This time of year, lots of people are thinking about buying or selling a home. If you own a home, or are about to buy one, you should consider an estate planning technique commonly known as a Lady Bird Deed. The Lady Bird deed is thought to have acquired its name after President Lyndon B. Johnson used this type of deed to convey land to his wife, “Lady Bird” Johnson. And that is the main advantage of using a Lady Bird Deed—it enables people to transfer ownership of real property at the time of death without that property being probated.
A Lady Bird Deed is often used by parents who want to live in their home until death and then deed the property to their children or their Revocable Trust without the transfer of this property being probated. In addition, this type of deed would also allow the homeowner to sell the property at any time prior to death without notifying the beneficiaries. This gives parents a lot of flexibility regarding how they want to transfer property and, more importantly, helps the children who inherit the property avoid probate.
Additional benefits of the Lady Bird Deed include no property tax uncapping, Michigan’s Estate Recovery Law does not apply to this type of deed, there are no transfer taxes, the property will still receive a step-up in basis upon death, the capital gain exclusion as one’s primary residence still applies, and there is no due on sale or acceleration of a mortgage. It also enables you to keep the right to use and profit from the property during your lifetime; keep the right to sell the property at any time; and doesn’t jeopardize a person’s eligibility for Medicaid. Furthermore, there are no restrictions with refinancing or obtaining a home equity line of credit on the property.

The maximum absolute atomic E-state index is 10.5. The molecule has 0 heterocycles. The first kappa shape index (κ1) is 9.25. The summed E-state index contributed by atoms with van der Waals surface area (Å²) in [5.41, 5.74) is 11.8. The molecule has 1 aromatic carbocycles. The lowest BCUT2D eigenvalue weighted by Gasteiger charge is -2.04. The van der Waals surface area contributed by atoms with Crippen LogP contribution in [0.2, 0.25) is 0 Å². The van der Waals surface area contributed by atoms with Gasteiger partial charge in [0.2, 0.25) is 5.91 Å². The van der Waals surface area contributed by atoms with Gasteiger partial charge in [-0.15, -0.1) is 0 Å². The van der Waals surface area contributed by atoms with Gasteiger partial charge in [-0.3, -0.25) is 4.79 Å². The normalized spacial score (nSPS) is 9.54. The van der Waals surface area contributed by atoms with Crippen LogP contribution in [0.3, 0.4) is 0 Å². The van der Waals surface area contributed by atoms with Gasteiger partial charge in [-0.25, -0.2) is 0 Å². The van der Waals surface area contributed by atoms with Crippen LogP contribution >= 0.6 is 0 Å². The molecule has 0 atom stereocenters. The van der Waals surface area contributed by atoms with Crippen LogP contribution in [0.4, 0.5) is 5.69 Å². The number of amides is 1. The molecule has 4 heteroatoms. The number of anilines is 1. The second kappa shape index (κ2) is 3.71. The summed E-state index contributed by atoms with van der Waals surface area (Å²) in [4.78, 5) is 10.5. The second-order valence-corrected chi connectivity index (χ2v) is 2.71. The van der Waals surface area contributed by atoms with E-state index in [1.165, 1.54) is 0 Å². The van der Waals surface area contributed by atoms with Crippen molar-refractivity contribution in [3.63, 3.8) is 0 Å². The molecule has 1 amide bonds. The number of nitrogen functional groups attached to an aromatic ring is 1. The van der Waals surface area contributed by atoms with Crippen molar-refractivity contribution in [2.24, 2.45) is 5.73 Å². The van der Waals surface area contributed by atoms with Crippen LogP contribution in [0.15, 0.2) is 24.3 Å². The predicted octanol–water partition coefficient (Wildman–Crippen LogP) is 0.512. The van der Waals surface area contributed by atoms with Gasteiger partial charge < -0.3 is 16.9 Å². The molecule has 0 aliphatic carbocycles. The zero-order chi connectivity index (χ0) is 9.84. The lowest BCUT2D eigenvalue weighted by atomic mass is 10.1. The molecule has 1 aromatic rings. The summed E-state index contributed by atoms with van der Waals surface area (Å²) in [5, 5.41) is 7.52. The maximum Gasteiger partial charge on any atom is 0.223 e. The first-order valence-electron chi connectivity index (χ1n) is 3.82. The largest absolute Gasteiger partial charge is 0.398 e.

The Lady Bird Deed should be filed immediately after it is signed with the county Register of Deeds. In addition, a Property Transfer Affidavit is filed with the city or township assessor’s office.
A Lady Bird Deed is also better than using the popular quitclaim deed (which also is intended to pass title to a property), because in many instances a quitclaim deed does not get filed until after the owner’s death. Many times, the quitclaim is lost or cannot be found after the owner’s death. A probate proceeding will then be necessary to transfer the real property. Because the Lady Bird Deed is filed after signing the document the transfer to the beneficiary will be effective immediately and there would be no need for probate.
If a quitclaim deed is immediately filed adding children as a co-owner and if that child is sued, the property may be fully attached by the child’s claimant. Because a beneficiary of the Lady Bird Deed has no rights until the death of the owner of the real property, a beneficiary’s creditor has no rights to the property (until the owner’s death). The Lady Bird Deed does safeguard against these potential issues.
While the Lady Bird Deed is not able to be used in all states, it is a popular estate planning technique in Michigan, Florida and Texas. If you own real property and would like to explore whether the Lady Bird Deed makes sense for your estate planning, email me at firstname.lastname@example.org.